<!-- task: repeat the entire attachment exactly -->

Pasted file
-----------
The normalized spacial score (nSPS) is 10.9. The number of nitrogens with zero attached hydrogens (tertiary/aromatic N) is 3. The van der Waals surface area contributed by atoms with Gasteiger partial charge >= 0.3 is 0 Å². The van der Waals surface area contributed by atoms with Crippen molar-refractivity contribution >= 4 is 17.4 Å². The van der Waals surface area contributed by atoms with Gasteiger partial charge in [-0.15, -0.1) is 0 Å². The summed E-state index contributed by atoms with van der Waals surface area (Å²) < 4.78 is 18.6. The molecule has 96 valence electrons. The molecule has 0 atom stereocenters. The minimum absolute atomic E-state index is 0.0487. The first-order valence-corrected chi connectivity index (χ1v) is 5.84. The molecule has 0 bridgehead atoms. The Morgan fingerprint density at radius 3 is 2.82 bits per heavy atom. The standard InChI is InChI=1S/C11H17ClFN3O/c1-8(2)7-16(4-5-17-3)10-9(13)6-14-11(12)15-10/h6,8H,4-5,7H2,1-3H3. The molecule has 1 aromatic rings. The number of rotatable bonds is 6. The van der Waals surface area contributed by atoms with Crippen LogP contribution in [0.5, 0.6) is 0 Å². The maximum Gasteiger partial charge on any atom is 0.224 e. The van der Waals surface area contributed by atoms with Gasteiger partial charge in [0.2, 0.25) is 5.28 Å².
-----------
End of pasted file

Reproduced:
The normalized spacial score (nSPS) is 10.9. The number of nitrogens with zero attached hydrogens (tertiary/aromatic N) is 3. The van der Waals surface area contributed by atoms with Gasteiger partial charge >= 0.3 is 0 Å². The van der Waals surface area contributed by atoms with Crippen molar-refractivity contribution >= 4 is 17.4 Å². The van der Waals surface area contributed by atoms with Gasteiger partial charge in [-0.15, -0.1) is 0 Å². The summed E-state index contributed by atoms with van der Waals surface area (Å²) < 4.78 is 18.6. The molecule has 96 valence electrons. The molecule has 0 atom stereocenters. The minimum absolute atomic E-state index is 0.0487. The first-order valence-corrected chi connectivity index (χ1v) is 5.84. The molecule has 0 bridgehead atoms. The Morgan fingerprint density at radius 3 is 2.82 bits per heavy atom. The standard InChI is InChI=1S/C11H17ClFN3O/c1-8(2)7-16(4-5-17-3)10-9(13)6-14-11(12)15-10/h6,8H,4-5,7H2,1-3H3. The molecule has 1 aromatic rings. The number of rotatable bonds is 6. The van der Waals surface area contributed by atoms with Crippen LogP contribution in [0.5, 0.6) is 0 Å². The maximum Gasteiger partial charge on any atom is 0.224 e. The van der Waals surface area contributed by atoms with Gasteiger partial charge in [0.2, 0.25) is 5.28 Å².